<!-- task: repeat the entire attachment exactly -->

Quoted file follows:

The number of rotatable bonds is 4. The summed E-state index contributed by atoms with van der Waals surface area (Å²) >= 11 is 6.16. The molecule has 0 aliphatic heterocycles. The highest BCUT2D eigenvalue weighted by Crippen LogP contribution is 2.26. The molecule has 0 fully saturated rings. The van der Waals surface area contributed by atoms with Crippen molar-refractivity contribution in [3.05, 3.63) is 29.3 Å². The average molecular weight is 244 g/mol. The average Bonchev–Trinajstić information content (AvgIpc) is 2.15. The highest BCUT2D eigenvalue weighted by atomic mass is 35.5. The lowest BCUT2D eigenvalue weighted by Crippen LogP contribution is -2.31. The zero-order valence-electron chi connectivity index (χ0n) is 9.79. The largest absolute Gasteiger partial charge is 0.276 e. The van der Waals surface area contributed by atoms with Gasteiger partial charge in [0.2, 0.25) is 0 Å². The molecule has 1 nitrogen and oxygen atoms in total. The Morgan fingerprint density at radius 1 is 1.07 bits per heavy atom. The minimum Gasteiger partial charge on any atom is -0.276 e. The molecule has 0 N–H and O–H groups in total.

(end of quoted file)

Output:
The number of rotatable bonds is 4. The summed E-state index contributed by atoms with van der Waals surface area (Å²) >= 11 is 6.16. The molecule has 0 aliphatic heterocycles. The highest BCUT2D eigenvalue weighted by Crippen LogP contribution is 2.26. The molecule has 0 fully saturated rings. The van der Waals surface area contributed by atoms with Crippen molar-refractivity contribution in [3.05, 3.63) is 29.3 Å². The average molecular weight is 244 g/mol. The average Bonchev–Trinajstić information content (AvgIpc) is 2.15. The highest BCUT2D eigenvalue weighted by atomic mass is 35.5. The lowest BCUT2D eigenvalue weighted by Crippen LogP contribution is -2.31. The zero-order valence-electron chi connectivity index (χ0n) is 9.79. The largest absolute Gasteiger partial charge is 0.276 e. The van der Waals surface area contributed by atoms with Gasteiger partial charge in [0.2, 0.25) is 0 Å². The molecule has 1 nitrogen and oxygen atoms in total. The Morgan fingerprint density at radius 1 is 1.07 bits per heavy atom. The minimum Gasteiger partial charge on any atom is -0.276 e. The molecule has 0 N–H and O–H groups in total.